BazarCall to Conti Ransomware via Trickbot and Cobalt Strike

Intro

This report will go through an intrusion that went from an Excel file to domain wide ransomware. The threat actors used BazarCall to install Trickbot in the environment which downloaded and executed a Cobalt Strike Beacon. From there the threat actor discovered the internal network before moving laterally to a domain controller for additional discovery. A couple days later, the threat actors came back and executed Conti ransomware across the domain.

Unfamiliar with BazaCall/BazarCall? Read more here from @MsftSecIntel, @dreadphones, & @JCearbhall and here from @Unit42_Intel & @malware_traffic.

Summary

In this intrusion, we observed a number of interesting techniques being leveraged by the threat actors. The threat actors were able to go from initial access to the deployment of Conti ransomware in a matter of hours. The Conti operators chose to wait a couple days before ransoming the environment. Even though most of the techniques aren’t new or advanced, they have proven to be effective. We have observed the same techniques in other intrusions and understanding these techniques will allow defenders to disrupt such intrusion activity and deny it in their own networks. 

The Trickbot payload came from a phishing campaign associated with BazarCall, delivering weaponized XLSB files. Upon execution, certutil.exe was copied to %programdata% and renamed with random alphanumeric characters. Certutil was used to download and load the Trickbot DLL into memory. Trickbot was automatically tasked to inject into the wermgr.exe process and use its well-known “pwgrab” module to steal browser credentials. As part of further automated tasking, Trickbot performed an initial reconnaissance of the environment using native Windows tools such as nltest.exe and net.exe. 

First hands-on activity was observed two hours after initial compromise, when Trickbot downloaded and executed Cobalt Strike Beacons. To guarantee execution on the beachhead host, multiple payloads were used. One of the Cobalt Strike Beacons was the same payload and command and control infrastructure as used in a prior case. The initial access method for that case was IcedID, which shows that the threat actors utilize various initial access methods to get into environments and accomplish their goals.

Once access through Cobalt Strike was established, the threat actors immediately proceeded with domain enumeration via Nltest, AdFind, BloodHound, and PowerSploit. Presence was then expanded on the beachhead by using a PowerShell loader to execute additional Beacons.

We observed the threat actors having technical issues. One example being with a Beacon unsuccessfully injecting into a process. It is unclear if this was an untrained actor, or there was a configuration issue.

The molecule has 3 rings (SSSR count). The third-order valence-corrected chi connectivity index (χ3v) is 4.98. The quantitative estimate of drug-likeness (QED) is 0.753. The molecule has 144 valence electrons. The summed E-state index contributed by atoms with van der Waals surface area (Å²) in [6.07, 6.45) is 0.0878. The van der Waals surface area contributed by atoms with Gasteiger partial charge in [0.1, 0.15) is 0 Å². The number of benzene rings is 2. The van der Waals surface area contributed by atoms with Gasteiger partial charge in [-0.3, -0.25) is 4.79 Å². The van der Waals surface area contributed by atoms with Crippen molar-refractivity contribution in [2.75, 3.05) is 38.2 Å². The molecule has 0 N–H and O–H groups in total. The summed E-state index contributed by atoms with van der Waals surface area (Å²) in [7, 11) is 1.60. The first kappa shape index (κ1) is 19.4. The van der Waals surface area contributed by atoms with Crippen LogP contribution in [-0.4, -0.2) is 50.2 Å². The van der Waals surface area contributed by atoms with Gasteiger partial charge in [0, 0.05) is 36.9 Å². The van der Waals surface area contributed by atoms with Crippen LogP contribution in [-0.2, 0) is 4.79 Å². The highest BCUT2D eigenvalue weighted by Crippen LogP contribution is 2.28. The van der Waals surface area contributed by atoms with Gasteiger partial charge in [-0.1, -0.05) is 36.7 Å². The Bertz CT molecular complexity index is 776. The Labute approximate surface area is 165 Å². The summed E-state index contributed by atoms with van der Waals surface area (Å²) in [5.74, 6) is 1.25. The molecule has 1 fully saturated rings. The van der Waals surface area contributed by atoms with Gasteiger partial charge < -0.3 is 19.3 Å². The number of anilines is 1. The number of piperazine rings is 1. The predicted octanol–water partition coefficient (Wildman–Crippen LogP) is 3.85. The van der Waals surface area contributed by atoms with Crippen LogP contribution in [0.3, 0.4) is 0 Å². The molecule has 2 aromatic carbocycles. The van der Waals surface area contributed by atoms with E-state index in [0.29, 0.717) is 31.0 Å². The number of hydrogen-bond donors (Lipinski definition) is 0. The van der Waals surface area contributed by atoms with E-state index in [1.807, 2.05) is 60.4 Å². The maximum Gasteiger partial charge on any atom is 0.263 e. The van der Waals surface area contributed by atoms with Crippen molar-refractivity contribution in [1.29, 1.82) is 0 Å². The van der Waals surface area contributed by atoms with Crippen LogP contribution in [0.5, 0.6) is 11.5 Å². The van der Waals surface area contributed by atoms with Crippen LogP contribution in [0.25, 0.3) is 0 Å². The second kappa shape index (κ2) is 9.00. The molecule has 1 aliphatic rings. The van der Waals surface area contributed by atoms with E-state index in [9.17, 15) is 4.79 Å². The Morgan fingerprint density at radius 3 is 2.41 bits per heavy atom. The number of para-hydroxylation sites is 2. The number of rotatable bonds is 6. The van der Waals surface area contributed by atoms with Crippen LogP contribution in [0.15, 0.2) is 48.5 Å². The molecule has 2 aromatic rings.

Fifteen minutes after domain enumeration, we observed successful lateral movement to two endpoints on the network. Ten minutes after lateral movement, a PowerShell Cobalt Strike loader executed as a service on a server. Even though the execution was not successful, the threat actors kept trying, a total of eight times, until it finally worked. Windows Defender real-time monitoring was then disabled, the LSASS.exe process was dumped using SysInternals ProcDump, and privilege was escalated to “SYSTEM” using named pipe impersonation

Almost four hours after initial execution, the threat actors pivoted to a domain controller using domain admin credentials and executed a Cobalt Strike Beacon. Once they had domain controller access, ntdsutil was used to take a snapshot of “ntds.dit”, saved under “C:\Perflogs\1”, for offline password hash extraction. This is a technique that we don’t see very often, but effective nevertheless. 

The threat actors then reran many of the same discovery techniques that were previously executed on the beachhead, including AdFind and BloodHound. This was the last observed hands-on-keyboard activity for awhile. 

Two days later, the Cobalt Strike Beacon on the domain controller was once again actively engaged by the threat actors. Psexec, with two separate batch files, were used to execute Conti ransomware on all domain-joined Windows hosts. This final deployment was executed around 6:45 UTC on a Monday morning.

From the point the threat actors returned, to ransom deployment, it was less than 30 minutes. This would give defenders little time to act if they had not identified and contained the activity from the first day of the Trickbot infection.

Services

We offer multiple services including a Threat Feed service which tracks Command and Control frameworks such as Cobalt Strike, Metasploit, Empire, PoshC2, etc. More information on this service and others can be found here. Two of the Cobalt Strike servers used in this intrusion were added to our Threat Feed on 6/3/21 and the other one was added on 6/11/21

We also have artifacts available from this case such as pcaps, memory captures, files, event logs including Sysmon, Kape packages, and more, under our Security Researcher and Organization services.

Timeline 

Analysis and reporting completed by @_pete_0 and @kostastsale.

Reviewed by @RoxpinTeddy and 1 unnamed contributor.

Initial Access